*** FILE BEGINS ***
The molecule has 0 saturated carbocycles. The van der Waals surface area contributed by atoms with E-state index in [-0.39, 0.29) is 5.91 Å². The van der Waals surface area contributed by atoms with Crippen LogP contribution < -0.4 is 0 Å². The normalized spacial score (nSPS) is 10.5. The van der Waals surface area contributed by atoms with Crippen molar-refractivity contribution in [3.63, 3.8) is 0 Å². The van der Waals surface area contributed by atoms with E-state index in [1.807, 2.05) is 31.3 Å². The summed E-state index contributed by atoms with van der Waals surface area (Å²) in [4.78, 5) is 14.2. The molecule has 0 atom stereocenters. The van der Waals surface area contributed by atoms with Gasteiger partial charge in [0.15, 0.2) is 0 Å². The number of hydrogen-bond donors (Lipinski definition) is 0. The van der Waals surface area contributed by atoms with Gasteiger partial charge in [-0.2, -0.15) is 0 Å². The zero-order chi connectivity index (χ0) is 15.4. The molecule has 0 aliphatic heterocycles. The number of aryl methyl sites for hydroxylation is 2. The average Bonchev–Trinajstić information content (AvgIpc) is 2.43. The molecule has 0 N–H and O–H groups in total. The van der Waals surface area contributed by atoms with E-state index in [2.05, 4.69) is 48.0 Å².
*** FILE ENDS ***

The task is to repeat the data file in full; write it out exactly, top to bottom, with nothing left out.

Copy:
The molecule has 0 saturated carbocycles. The van der Waals surface area contributed by atoms with E-state index in [-0.39, 0.29) is 5.91 Å². The van der Waals surface area contributed by atoms with Crippen LogP contribution < -0.4 is 0 Å². The normalized spacial score (nSPS) is 10.5. The van der Waals surface area contributed by atoms with Crippen molar-refractivity contribution in [3.63, 3.8) is 0 Å². The van der Waals surface area contributed by atoms with E-state index in [1.807, 2.05) is 31.3 Å². The summed E-state index contributed by atoms with van der Waals surface area (Å²) in [4.78, 5) is 14.2. The molecule has 0 atom stereocenters. The van der Waals surface area contributed by atoms with Gasteiger partial charge in [0.15, 0.2) is 0 Å². The number of hydrogen-bond donors (Lipinski definition) is 0. The van der Waals surface area contributed by atoms with Gasteiger partial charge in [-0.2, -0.15) is 0 Å². The zero-order chi connectivity index (χ0) is 15.4. The molecule has 0 aliphatic heterocycles. The number of aryl methyl sites for hydroxylation is 2. The average Bonchev–Trinajstić information content (AvgIpc) is 2.43. The molecule has 0 N–H and O–H groups in total. The van der Waals surface area contributed by atoms with E-state index in [2.05, 4.69) is 48.0 Å².